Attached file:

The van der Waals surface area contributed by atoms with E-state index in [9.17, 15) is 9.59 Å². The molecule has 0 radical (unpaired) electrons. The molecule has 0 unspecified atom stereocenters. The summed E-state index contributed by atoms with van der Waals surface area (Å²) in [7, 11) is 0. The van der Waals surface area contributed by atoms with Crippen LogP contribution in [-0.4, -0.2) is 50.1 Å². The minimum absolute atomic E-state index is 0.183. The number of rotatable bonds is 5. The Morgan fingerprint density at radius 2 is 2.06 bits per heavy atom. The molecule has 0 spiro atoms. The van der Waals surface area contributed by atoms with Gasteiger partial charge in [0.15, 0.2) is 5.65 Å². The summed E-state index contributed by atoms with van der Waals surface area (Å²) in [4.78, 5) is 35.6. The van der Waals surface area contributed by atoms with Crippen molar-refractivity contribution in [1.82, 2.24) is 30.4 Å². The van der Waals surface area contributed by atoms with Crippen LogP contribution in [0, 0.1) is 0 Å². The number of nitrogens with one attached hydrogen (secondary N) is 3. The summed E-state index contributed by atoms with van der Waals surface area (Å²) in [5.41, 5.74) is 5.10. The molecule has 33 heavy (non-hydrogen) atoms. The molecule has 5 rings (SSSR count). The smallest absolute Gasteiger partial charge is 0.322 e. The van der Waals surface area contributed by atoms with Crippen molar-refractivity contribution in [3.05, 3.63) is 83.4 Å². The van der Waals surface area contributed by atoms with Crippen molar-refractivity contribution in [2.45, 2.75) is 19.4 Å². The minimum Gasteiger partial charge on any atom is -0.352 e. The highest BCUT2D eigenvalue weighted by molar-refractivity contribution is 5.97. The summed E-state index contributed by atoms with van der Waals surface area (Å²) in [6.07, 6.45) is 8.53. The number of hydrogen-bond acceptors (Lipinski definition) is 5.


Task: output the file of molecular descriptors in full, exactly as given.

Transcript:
The van der Waals surface area contributed by atoms with E-state index in [9.17, 15) is 9.59 Å². The molecule has 0 radical (unpaired) electrons. The molecule has 0 unspecified atom stereocenters. The summed E-state index contributed by atoms with van der Waals surface area (Å²) in [7, 11) is 0. The van der Waals surface area contributed by atoms with Crippen LogP contribution in [-0.4, -0.2) is 50.1 Å². The minimum absolute atomic E-state index is 0.183. The number of rotatable bonds is 5. The Morgan fingerprint density at radius 2 is 2.06 bits per heavy atom. The molecule has 0 spiro atoms. The van der Waals surface area contributed by atoms with Gasteiger partial charge in [0.15, 0.2) is 5.65 Å². The summed E-state index contributed by atoms with van der Waals surface area (Å²) in [4.78, 5) is 35.6. The van der Waals surface area contributed by atoms with Crippen molar-refractivity contribution in [1.82, 2.24) is 30.4 Å². The van der Waals surface area contributed by atoms with Crippen LogP contribution in [0, 0.1) is 0 Å². The number of nitrogens with one attached hydrogen (secondary N) is 3. The summed E-state index contributed by atoms with van der Waals surface area (Å²) in [5.41, 5.74) is 5.10. The molecule has 33 heavy (non-hydrogen) atoms. The molecule has 5 rings (SSSR count). The smallest absolute Gasteiger partial charge is 0.322 e. The van der Waals surface area contributed by atoms with Crippen molar-refractivity contribution in [3.05, 3.63) is 83.4 Å². The van der Waals surface area contributed by atoms with Crippen molar-refractivity contribution in [2.45, 2.75) is 19.4 Å². The minimum Gasteiger partial charge on any atom is -0.352 e. The highest BCUT2D eigenvalue weighted by molar-refractivity contribution is 5.97. The summed E-state index contributed by atoms with van der Waals surface area (Å²) in [6.07, 6.45) is 8.53. The number of hydrogen-bond acceptors (Lipinski definition) is 5.